New Year’s Resolutions For The Portland Winterhawks

With the WHL trade deadline approaching and three of the last five games as losses to other US Division teams vying for a playoff slot, 2016 ended on a decidedly down note for the Portland Winterhawks. Now, with Coach Mike Johnston’s latest long-term roster investment on his way to Portland, the team has some clear mandates to accommodate the change.

Michael Bullion and Cole Kehler are both very talented goalies, but Johnston’s decision to trade Bullion for a seventh-round pick in the 2017 Bantam Draft is a clear message to the fans and to his players that next season is just as important as this season at this point. Kehler has been the more consistent with a 0.911 save percentage, and both are at the end of the eligible age for the league. Kehler will spend the rest of the season providing some on-the-job mentoring to 17-year-old Shane Farkas, who was acquired from the Lethbridge Hurricanes this last fall, and the rest of the team needs to follow suit.

A fresh young goalkeeper will not find the net hospitable if the defensive performance remains sedate and sloppy as it was last week. A new year is all about starting fresh, and Portland needs to start fresh with fewer questionable passes in their defensive end. Last Friday, Kehler acquitted himself admirably against Seattle’s barrage of 41 shots, and then another 33 the very next night. He never should have seen that amount of shots. The Hawks allowed so many needless scrambles and battles in front of the goalie box that should never have made it past the high slot area. If Farkas is going to have any productive appearances this season, his new teammates are going to need to clear the net more efficiently.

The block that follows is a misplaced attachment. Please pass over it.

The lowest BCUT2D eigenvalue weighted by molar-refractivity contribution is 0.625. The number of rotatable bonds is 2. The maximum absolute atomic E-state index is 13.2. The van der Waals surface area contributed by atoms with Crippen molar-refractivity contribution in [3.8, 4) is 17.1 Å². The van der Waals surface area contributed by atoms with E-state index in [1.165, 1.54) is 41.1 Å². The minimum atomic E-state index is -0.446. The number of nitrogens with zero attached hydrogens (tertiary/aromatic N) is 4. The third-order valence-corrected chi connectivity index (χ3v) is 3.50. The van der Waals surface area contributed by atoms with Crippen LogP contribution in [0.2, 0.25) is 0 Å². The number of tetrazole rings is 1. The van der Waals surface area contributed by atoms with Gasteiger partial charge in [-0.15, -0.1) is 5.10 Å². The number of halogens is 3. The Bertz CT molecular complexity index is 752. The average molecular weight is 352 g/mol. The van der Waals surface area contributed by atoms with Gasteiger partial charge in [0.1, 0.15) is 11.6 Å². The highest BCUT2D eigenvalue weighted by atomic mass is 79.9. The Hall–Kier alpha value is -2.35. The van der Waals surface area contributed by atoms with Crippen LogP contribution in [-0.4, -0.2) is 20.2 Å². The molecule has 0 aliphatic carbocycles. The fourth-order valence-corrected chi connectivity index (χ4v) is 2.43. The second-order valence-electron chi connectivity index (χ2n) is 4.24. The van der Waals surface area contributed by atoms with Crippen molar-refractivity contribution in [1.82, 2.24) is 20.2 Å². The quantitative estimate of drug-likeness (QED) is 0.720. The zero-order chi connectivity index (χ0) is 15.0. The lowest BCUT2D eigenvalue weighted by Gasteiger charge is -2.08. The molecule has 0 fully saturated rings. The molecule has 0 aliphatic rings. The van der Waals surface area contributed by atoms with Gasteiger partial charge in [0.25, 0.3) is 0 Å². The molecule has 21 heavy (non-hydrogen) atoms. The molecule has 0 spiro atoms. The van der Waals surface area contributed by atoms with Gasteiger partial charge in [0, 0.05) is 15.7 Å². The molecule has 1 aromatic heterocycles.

Another pattern beginning to form is the number of on-ice minutes for the younger players. With Caleb Jones and Joachim Blichfeld absent for the World Junior Championship tournament, Johnston took the opportunity to shake up the lineup and give some valuable experience to his newer skaters. Ilijah Colina took his minutes and leveraged an assist, establishing himself (much like Skylar McKenzie before him) as a scrappy and potentially dangerous playmaker despite his smaller stature and rookie status. Not only is this continued experimentation with minutes good for the long-term transition as stalwarts like Keegan Iverson move on from the WHL, it is also a short-term way of preventing complacency and keeping the offensive lines hungry and competitive. It has to continue through the back half of the season if Portland is going to stay in the playoff race.

The Winterhawks have plenty of time to get back into the swing of things after the long holiday break, but January’s light schedule can make February’s brutal back-to-back nights seem like punishment. Hopefully Johnston keeps practices intense and frequent. The season starts back up with home games this Saturday and Sunday, and hopefully a more concrete position in the division rankings.